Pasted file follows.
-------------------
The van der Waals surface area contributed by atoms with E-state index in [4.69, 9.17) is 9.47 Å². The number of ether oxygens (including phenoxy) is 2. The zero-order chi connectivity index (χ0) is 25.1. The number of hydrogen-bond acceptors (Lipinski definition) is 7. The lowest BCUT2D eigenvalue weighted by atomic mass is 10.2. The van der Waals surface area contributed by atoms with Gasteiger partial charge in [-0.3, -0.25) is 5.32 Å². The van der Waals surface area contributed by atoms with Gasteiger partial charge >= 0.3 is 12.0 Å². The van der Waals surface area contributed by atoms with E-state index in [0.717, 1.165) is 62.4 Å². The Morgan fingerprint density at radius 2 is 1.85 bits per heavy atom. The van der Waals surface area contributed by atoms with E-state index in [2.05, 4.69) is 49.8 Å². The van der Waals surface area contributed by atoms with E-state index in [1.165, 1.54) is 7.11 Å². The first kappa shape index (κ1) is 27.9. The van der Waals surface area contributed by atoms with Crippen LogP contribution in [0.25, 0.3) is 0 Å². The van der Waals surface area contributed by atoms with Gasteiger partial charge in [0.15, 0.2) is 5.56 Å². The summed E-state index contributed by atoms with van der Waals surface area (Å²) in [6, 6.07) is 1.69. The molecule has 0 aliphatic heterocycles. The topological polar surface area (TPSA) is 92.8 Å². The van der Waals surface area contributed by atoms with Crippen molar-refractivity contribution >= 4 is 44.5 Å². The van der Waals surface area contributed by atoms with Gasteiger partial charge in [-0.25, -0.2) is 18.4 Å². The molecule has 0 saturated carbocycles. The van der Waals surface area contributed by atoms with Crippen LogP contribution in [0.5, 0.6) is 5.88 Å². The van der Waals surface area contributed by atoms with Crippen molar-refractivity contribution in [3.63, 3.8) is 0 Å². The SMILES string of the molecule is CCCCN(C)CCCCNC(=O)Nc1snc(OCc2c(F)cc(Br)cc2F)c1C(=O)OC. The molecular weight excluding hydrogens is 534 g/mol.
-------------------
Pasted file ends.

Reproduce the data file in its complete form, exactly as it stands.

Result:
The van der Waals surface area contributed by atoms with E-state index in [4.69, 9.17) is 9.47 Å². The number of ether oxygens (including phenoxy) is 2. The zero-order chi connectivity index (χ0) is 25.1. The number of hydrogen-bond acceptors (Lipinski definition) is 7. The lowest BCUT2D eigenvalue weighted by atomic mass is 10.2. The van der Waals surface area contributed by atoms with Gasteiger partial charge in [-0.3, -0.25) is 5.32 Å². The van der Waals surface area contributed by atoms with Gasteiger partial charge >= 0.3 is 12.0 Å². The van der Waals surface area contributed by atoms with E-state index in [0.717, 1.165) is 62.4 Å². The Morgan fingerprint density at radius 2 is 1.85 bits per heavy atom. The van der Waals surface area contributed by atoms with E-state index in [2.05, 4.69) is 49.8 Å². The van der Waals surface area contributed by atoms with E-state index in [1.165, 1.54) is 7.11 Å². The first kappa shape index (κ1) is 27.9. The van der Waals surface area contributed by atoms with Crippen LogP contribution in [0.25, 0.3) is 0 Å². The van der Waals surface area contributed by atoms with Gasteiger partial charge in [0.15, 0.2) is 5.56 Å². The summed E-state index contributed by atoms with van der Waals surface area (Å²) in [6, 6.07) is 1.69. The molecule has 0 aliphatic heterocycles. The topological polar surface area (TPSA) is 92.8 Å². The van der Waals surface area contributed by atoms with Crippen molar-refractivity contribution >= 4 is 44.5 Å². The van der Waals surface area contributed by atoms with Gasteiger partial charge in [-0.25, -0.2) is 18.4 Å². The molecule has 0 saturated carbocycles. The van der Waals surface area contributed by atoms with Crippen LogP contribution in [0.5, 0.6) is 5.88 Å². The van der Waals surface area contributed by atoms with Crippen molar-refractivity contribution in [3.63, 3.8) is 0 Å². The SMILES string of the molecule is CCCCN(C)CCCCNC(=O)Nc1snc(OCc2c(F)cc(Br)cc2F)c1C(=O)OC. The molecular weight excluding hydrogens is 534 g/mol.